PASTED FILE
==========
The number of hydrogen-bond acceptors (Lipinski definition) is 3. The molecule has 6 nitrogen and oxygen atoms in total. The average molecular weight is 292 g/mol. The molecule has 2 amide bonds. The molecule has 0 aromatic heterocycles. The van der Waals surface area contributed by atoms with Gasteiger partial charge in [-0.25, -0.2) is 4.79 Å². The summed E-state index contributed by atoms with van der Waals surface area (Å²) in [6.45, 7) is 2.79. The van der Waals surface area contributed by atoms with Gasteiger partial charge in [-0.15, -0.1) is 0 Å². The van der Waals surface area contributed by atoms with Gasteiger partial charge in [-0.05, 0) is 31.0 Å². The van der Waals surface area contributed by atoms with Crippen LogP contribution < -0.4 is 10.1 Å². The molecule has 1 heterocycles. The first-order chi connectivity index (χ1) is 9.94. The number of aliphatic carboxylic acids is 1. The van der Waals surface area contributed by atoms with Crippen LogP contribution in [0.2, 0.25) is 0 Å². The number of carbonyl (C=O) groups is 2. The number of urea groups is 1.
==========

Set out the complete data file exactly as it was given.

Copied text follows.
The number of hydrogen-bond acceptors (Lipinski definition) is 3. The molecule has 6 nitrogen and oxygen atoms in total. The average molecular weight is 292 g/mol. The molecule has 2 amide bonds. The molecule has 0 aromatic heterocycles. The van der Waals surface area contributed by atoms with Gasteiger partial charge in [-0.25, -0.2) is 4.79 Å². The summed E-state index contributed by atoms with van der Waals surface area (Å²) in [6.45, 7) is 2.79. The van der Waals surface area contributed by atoms with Gasteiger partial charge in [-0.15, -0.1) is 0 Å². The van der Waals surface area contributed by atoms with Gasteiger partial charge in [-0.05, 0) is 31.0 Å². The van der Waals surface area contributed by atoms with Crippen LogP contribution < -0.4 is 10.1 Å². The molecule has 1 heterocycles. The first-order chi connectivity index (χ1) is 9.94. The number of aliphatic carboxylic acids is 1. The van der Waals surface area contributed by atoms with Crippen LogP contribution in [0.2, 0.25) is 0 Å². The number of carbonyl (C=O) groups is 2. The number of urea groups is 1.